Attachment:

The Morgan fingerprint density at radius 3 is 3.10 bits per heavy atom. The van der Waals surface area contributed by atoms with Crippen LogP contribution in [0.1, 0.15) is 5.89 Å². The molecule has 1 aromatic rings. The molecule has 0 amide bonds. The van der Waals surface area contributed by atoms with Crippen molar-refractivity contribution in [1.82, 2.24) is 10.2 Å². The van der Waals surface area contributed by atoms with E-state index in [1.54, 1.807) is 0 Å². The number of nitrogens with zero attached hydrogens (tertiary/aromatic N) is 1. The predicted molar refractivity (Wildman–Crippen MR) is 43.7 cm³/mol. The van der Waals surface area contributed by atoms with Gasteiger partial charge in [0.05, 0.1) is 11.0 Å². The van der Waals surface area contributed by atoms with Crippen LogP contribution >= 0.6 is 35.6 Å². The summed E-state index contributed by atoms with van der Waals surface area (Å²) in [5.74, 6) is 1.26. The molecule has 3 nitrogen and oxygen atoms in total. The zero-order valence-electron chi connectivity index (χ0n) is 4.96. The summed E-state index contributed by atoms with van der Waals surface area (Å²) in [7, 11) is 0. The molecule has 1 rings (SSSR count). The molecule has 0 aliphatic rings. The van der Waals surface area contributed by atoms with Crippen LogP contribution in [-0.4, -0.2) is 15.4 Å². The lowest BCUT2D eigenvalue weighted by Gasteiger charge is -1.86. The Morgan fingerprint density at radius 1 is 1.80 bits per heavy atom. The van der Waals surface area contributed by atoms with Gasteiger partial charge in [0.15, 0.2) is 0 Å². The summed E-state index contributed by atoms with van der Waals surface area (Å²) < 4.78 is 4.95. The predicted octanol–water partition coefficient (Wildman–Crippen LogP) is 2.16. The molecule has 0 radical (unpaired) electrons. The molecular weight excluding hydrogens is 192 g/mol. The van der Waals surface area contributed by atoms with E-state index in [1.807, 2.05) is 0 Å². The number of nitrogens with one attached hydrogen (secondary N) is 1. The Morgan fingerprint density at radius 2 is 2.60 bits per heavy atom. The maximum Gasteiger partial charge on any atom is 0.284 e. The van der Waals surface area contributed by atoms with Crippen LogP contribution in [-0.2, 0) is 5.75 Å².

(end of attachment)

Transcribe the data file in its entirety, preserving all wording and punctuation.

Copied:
The Morgan fingerprint density at radius 3 is 3.10 bits per heavy atom. The van der Waals surface area contributed by atoms with Crippen LogP contribution in [0.1, 0.15) is 5.89 Å². The molecule has 1 aromatic rings. The molecule has 0 amide bonds. The van der Waals surface area contributed by atoms with Crippen molar-refractivity contribution in [1.82, 2.24) is 10.2 Å². The van der Waals surface area contributed by atoms with E-state index in [1.54, 1.807) is 0 Å². The number of nitrogens with zero attached hydrogens (tertiary/aromatic N) is 1. The predicted molar refractivity (Wildman–Crippen MR) is 43.7 cm³/mol. The van der Waals surface area contributed by atoms with Gasteiger partial charge in [0.05, 0.1) is 11.0 Å². The van der Waals surface area contributed by atoms with Crippen LogP contribution >= 0.6 is 35.6 Å². The summed E-state index contributed by atoms with van der Waals surface area (Å²) in [5.74, 6) is 1.26. The molecule has 3 nitrogen and oxygen atoms in total. The zero-order valence-electron chi connectivity index (χ0n) is 4.96. The summed E-state index contributed by atoms with van der Waals surface area (Å²) in [7, 11) is 0. The molecule has 1 rings (SSSR count). The molecule has 0 aliphatic rings. The van der Waals surface area contributed by atoms with Crippen LogP contribution in [-0.4, -0.2) is 15.4 Å². The lowest BCUT2D eigenvalue weighted by Gasteiger charge is -1.86. The Morgan fingerprint density at radius 1 is 1.80 bits per heavy atom. The van der Waals surface area contributed by atoms with Gasteiger partial charge in [0.15, 0.2) is 0 Å². The summed E-state index contributed by atoms with van der Waals surface area (Å²) < 4.78 is 4.95. The predicted octanol–water partition coefficient (Wildman–Crippen LogP) is 2.16. The molecule has 0 radical (unpaired) electrons. The molecular weight excluding hydrogens is 192 g/mol. The van der Waals surface area contributed by atoms with E-state index in [1.807, 2.05) is 0 Å². The number of nitrogens with one attached hydrogen (secondary N) is 1. The Morgan fingerprint density at radius 2 is 2.60 bits per heavy atom. The maximum Gasteiger partial charge on any atom is 0.284 e. The van der Waals surface area contributed by atoms with Crippen LogP contribution in [-0.2, 0) is 5.75 Å².